Thomson Reuters Foundation

Inform - Connect - Empower

Gunmen kill five in Nigerian Islamist stronghold

Source: Thomson Reuters Foundation - Fri, 28 Dec 2012 17:04 GMT
Author: Reuters
Tweet Recommend Google + LinkedIn Email Print
Leave us a comment

* Boko Haram wants to impose sharia Islamic law

* Government has so far failed to quell insurgency

MAIDUGURI, Nigeria, Dec 28 (Reuters) - Gunmen killed five people in Nigeria on Friday, including a policeman, on the edge of the town of Maiduguri, a long-time stronghold of Islamist sect Boko Haram, the military said.

Boko Haram, which is loosely based on the Afghan Taliban, has killed hundreds this year in a campaign to impose sharia, Islamic law, in Nigeria, a country of more than 160 million split roughly equally between Christians and Muslims.

The sect is the biggest threat to stability in Africa's biggest oil exporter.

"Five people have been killed by unidentified gunmen in Musari ... in the early hours," Sagir Musa, a spokesman for the military Joint Task Force (JTF), told Reuters.

"The JTF response team that went to the area between 1-3 a.m arrested three of the gunmen and recovered weapons."

Maiduguri, in the far northeast of Africa's most populous nation, has been a hotbed of violence, directed mostly at the security forces, since an uprising by Boko Haram in 2009.

Seven people were murdered by unidentified attackers on Wednesday in Maiduguri, the police said.

The army also said soldiers had killed five "suspected terrorists" and destroyed a bomb-making factory on Thursday in the northern city of Kaduna, where Boko Haram is active.

on Tuesday, gunmen killed six people at a church in the northeast town of Potiskum, the third year running that Christmas services have come under deadly attack.

However, the attacks have not been on the scale of the previous two Christmases when dozens were killed in bomb and gun strikes, and security has been tightened throughout the north of Nigeria.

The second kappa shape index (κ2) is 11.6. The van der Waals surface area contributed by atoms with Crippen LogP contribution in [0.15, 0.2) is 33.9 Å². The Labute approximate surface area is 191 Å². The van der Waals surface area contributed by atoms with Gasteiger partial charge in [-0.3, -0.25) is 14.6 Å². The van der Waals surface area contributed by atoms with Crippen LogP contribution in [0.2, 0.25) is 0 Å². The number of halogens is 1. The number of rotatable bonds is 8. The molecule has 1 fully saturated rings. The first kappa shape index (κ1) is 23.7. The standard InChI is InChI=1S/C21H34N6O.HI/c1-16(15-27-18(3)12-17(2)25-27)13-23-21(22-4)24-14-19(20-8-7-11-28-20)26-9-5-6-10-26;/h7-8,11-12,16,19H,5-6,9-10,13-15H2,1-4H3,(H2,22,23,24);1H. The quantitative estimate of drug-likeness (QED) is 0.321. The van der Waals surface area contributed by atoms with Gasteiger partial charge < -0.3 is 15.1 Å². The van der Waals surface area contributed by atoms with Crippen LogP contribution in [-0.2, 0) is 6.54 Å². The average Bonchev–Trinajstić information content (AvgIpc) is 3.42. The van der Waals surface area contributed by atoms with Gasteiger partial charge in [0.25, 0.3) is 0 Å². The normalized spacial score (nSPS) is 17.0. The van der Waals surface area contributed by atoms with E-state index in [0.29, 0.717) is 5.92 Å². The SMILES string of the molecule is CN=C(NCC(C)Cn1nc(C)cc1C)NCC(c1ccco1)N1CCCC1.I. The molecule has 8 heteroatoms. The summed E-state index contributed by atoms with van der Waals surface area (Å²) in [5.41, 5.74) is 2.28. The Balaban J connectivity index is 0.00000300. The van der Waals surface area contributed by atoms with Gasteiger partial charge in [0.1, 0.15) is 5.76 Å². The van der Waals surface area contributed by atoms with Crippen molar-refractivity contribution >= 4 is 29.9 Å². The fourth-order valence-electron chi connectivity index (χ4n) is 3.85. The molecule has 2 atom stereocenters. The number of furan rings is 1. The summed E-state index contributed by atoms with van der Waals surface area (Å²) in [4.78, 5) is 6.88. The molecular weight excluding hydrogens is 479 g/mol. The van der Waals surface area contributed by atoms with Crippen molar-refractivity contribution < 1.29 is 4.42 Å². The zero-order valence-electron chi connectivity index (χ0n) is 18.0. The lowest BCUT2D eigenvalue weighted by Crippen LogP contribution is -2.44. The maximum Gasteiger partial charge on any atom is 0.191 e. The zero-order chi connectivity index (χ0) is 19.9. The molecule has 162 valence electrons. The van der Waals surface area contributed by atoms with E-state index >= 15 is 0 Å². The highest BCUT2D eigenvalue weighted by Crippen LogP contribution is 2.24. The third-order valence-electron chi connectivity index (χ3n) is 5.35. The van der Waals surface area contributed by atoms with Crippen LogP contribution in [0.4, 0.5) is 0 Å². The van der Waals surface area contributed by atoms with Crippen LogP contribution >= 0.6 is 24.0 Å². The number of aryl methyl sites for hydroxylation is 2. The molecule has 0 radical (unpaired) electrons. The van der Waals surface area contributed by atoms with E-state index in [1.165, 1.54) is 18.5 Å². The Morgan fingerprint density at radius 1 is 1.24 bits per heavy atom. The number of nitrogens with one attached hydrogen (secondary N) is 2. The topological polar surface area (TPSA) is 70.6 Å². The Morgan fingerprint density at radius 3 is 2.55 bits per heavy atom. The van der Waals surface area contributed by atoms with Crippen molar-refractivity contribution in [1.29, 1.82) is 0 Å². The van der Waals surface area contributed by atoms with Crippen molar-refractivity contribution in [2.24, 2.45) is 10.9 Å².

Boko Haram's insurgency intensified after President Goodluck Jonathan, a southern Christian, won election in April last year.

Jonathan has been unable to stop the rebellion despite waves of military offensives in the northeast and other parts of northern and central Nigeria where Boko Haram has a strong presence.

Western governments are increasingly concerned about Islamists in northern Nigeria linking up with outside groups, including al Qaeda's north African wing.

Islamist group Ansaru, known to have ties with Boko Haram, appears to have become more active in recent weeks. It claimed an attack on a major police barracks in the capital Abuja last month, where it said hundreds of prisoners were released.

The group, which has been labelled a "terrorist group" by Britain, has also said it was behind the kidnapping of a French national last week. (Reporting by Ibrahim Mshelizza; Writing by Joe Brock; Editing by Andrew Osborn)

We welcome comments that advance the story through relevant opinion, anecdotes, links and data. If you see a comment that you believe is irrelevant or inappropriate, you can flag it to our editors by using the report abuse links. Views expressed in the comments do not represent those of the Thomson Reuters Foundation. For more information see our Acceptable Use Policy.

comments powered by Disqus